P K Pal
P K Pal

I entirely agree with tad1214. For casual users on the move and with small files being uploaded (speed is still a criteria) and downloaded, 802.11n seems to be currently an OK proposition. However for downloading/uploading heavy files and streaming, nothing at this stage beats wired lan (fibre optics preferred). I hope the wireless mode matches the speed of wired lans sooner than later.

stuoutlaw1
stuoutlaw1

I would agree that wireless can be convenient when running wires is way too much hassle but... I would love to see someone setup a large WAN with many(more than 100) users and have enough 99.999 availability and throughput to be able to keep up with even a fast Enet network of the same size the key here is the 5 9's availibility! I have a 3 host WAN at home where the hosts never move and are only 30 ft away from the router with a standard interior wall in between and I still some times have interference and connectivity issues especially when downloading or moving large files around to and from other machines on the network So no way I would put mission critical apps or data on a wan of any kind on a daily basis Don't get me wrong I love the freedom my net work gives me to join friends or whatever to the network without having extra jacks but not in an enterprise network

w2ktechman
w2ktechman

along with hard wired. I do think that eventually they will move farther away from wired networks, but none too soon. However, new small companies may look more deeply into this option instead of cabling a new office. But, Hardwired LAN's are not going anywhere just yet. Wireless has come a long way in a short time, and at this rate, it may be the preferred network coming up. But there are still hurdles to jump through before it kills a wired net.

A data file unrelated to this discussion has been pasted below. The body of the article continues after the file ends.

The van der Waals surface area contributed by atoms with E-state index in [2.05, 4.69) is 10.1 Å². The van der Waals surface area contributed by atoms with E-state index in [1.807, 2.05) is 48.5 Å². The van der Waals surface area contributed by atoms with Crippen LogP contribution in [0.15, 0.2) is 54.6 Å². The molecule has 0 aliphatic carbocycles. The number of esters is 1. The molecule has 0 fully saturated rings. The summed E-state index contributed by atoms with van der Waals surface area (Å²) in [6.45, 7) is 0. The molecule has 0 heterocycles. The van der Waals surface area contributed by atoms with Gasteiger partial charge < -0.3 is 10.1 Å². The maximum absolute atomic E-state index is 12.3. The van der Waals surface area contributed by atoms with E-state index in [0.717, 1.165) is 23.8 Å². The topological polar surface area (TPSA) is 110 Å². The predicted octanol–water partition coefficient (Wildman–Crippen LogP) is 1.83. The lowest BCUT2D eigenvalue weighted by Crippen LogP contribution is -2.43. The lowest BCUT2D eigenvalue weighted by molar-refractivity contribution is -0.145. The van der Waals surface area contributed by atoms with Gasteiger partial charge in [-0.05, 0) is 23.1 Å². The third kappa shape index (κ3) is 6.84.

w2ktechman
w2ktechman

If you are using IR or some other direct unubstructed LOS network, then yes, you are correct. But using 802.11 it can get by some interferance easily. Besides, there should be a little redundancy between access points. Personally I prefer wired, but I do understand the need for and use wireless as well.

pcrx_greg
pcrx_greg

This will happen more in the home network situation much faster than is even small businesses. When I consult on a small business network that is inquiring about wireless, I just lay out the pros and cons of wired vs. wireless, and almost every time they choose wired networking. All the author has to do is have a wireless connection at the edge of the network and have someone stand between his PC and the access point while transfering a large file, loose the connection and have to restart the downloads several times to know why most IT professionals prefer wired networks.